There are few cities of such constant striking visual contrast as Kuala Lumpur. It’s a sprawling, smoggy, congested city. Like much of Asia, it is undergoing massive expansion, evident by the crane lined skyline and never ending suburbs. Within the city’s center, dirty aged shophouses sit dark in the shadow of behemoth glistening high rises. There is constant juxtaposition, as the sight lines of the city constantly draw your eyes upward, past the colorful squat buildings of KL’s historic core. It is difficult even to describe neighborhoods of KL as within a few blocks there might be a world class mall set on wide, clean streets with high end restaurants and a grungy strip of warn down buildings, cracked dirty streets and a foul aroma.
KL is not an inherently easy city. On our first day we spent much of our time trying to find food, and either failing due to hours, or not being able to locate what we had been looking for. The Saturday night little India market, which had been full of vendors when we passed through three weeks ago was now almost entirely lacking food options, likely as a result of Ramadan. Though we wandered around Chinatown and ate delicious chicken in the Golden Triangle district we spent much of the first day wandering and hungry. After a redemptive dinner we finished our evening by purchasing beer from a convince store. The astronomical alcohol tax in Malaysia means prices are near, or exceed western prices. Our hotel, who would prefer we pay $3.50 us for a cup of mediocre beer informed us we were not allowed to bring in our own beer and were promptly sent outside to drink our Tiger on the curb. A fitting end to a strange day.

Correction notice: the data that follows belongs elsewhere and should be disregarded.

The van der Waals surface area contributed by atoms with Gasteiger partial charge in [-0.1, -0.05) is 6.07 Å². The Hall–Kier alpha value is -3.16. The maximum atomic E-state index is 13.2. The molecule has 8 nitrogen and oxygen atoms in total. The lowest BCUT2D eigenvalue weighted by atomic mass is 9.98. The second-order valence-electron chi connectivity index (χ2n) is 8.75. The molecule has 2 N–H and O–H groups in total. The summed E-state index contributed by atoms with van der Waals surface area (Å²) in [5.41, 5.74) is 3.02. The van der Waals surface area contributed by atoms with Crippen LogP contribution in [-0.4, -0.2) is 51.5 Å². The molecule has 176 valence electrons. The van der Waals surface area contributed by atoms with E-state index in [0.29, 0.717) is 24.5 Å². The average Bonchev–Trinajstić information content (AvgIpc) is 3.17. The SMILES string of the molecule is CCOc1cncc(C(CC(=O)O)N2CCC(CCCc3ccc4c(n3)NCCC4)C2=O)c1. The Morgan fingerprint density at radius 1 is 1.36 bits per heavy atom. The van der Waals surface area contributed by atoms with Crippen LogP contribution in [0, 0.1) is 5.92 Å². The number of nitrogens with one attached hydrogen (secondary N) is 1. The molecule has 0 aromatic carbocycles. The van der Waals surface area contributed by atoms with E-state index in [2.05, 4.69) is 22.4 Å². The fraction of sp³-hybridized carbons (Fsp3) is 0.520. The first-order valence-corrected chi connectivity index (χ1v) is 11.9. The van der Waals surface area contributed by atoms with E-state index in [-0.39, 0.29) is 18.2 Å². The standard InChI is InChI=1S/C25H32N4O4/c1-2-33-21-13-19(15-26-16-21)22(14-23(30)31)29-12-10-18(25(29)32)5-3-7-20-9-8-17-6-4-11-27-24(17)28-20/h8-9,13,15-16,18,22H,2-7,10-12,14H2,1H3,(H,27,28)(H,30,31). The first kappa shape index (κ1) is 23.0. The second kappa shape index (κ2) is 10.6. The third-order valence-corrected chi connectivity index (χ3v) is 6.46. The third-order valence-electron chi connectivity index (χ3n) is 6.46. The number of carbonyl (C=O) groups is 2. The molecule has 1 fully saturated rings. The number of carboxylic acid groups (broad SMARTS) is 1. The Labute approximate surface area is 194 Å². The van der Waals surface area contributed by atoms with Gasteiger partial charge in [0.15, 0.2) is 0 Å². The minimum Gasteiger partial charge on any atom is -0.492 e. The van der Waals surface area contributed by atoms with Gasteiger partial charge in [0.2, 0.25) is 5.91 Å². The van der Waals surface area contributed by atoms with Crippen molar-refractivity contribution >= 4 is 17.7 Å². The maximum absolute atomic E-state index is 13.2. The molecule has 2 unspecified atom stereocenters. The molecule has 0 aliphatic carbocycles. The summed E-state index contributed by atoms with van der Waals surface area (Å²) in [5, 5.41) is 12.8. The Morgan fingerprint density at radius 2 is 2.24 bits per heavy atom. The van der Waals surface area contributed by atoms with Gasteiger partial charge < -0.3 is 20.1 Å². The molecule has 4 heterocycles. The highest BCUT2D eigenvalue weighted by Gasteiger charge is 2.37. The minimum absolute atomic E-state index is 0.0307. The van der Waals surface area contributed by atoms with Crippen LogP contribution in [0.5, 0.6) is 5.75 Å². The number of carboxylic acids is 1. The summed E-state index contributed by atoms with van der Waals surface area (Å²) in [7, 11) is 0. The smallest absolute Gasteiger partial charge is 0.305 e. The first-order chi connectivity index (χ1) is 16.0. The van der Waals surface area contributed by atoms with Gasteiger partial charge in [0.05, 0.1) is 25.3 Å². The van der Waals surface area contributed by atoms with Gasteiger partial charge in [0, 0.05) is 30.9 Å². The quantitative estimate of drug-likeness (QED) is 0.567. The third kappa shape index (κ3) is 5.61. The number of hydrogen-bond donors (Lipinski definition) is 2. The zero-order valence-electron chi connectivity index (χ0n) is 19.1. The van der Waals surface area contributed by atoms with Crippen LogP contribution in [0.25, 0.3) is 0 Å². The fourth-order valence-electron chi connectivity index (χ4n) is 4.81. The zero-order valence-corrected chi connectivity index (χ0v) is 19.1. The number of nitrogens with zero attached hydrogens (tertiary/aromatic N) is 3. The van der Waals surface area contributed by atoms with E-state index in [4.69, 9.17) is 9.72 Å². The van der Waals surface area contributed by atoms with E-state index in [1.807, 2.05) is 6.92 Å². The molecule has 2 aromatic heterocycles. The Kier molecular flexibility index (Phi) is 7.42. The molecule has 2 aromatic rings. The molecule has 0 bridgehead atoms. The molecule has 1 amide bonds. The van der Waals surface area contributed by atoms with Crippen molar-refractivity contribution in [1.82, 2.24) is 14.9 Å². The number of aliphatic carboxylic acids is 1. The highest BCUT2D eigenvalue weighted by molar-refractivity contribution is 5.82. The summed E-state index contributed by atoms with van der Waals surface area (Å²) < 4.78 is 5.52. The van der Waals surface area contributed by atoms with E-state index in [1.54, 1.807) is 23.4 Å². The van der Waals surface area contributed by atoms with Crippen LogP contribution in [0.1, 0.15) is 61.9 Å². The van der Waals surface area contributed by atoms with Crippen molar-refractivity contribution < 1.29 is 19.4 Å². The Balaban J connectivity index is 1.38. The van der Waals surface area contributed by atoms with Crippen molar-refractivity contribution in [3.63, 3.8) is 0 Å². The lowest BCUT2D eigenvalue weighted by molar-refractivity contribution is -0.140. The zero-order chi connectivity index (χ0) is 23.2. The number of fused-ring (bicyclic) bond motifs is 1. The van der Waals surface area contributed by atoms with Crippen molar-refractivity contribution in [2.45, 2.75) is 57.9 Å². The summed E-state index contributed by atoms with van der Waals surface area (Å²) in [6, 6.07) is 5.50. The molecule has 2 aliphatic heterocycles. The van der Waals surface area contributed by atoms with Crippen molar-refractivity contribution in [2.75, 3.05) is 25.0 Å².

Our second day managed to redeem the previous. We had come here in part to explore the food scene, and having generally failed the previous day we didn’t have high expectations for this day either. After a light breakfast at our hotel we set out in search for something more substantial. Yut Kee, a kilometer away was reported to have excellent breakfast food, coffee, and roast pork that they only sold on weekends. As we round a corner we immediately spotted the line. Mostly, thankful we had found the place and that it was open. The fact that there was only a minimal wait and they hadn’t run out of anything yet was even more fantastic. We split the roast pork with apple sauce, which we agreed surpassed the famed suckling pig of Bali, and a roti Babi, a fried pork sandwich of sorts. All of which was washed down with thick, sweet, iced coffee.
Lunch involved utilizing the relatively coherent metro to take us towards the University for a set Southern Indian banana leaf lunch. I had been craving Indian food and this was just as good as in India. Even by midday, this day had redeemed KL in our eyes. The afternoon was spent wandering around little India, and finished with a food court dinner back in the Golden Triangle. Some of Asia’s best food centers just happen to be in food courts of malls. Clearly, an extension of hawker center culture. It is quite unfortunate that the US version of a food court is pretty depressing. Why we can’t have good food combined in a singular space is strange to me. We finished the night with gin and tonics overlooking the city with the glistening Petronas towers in the distance.
KL has much to offer, even if it can be a bit off putting at first. It isn’t a hectic city, and it is chock full of many cultures, and historical sights. The architecture is fascinating, and the food delicious. I would certainly return to explore more, as it would take much time to explore the plethora of vastly different neighborhoods and side alleys. Sampling the delicious food along the way, of course.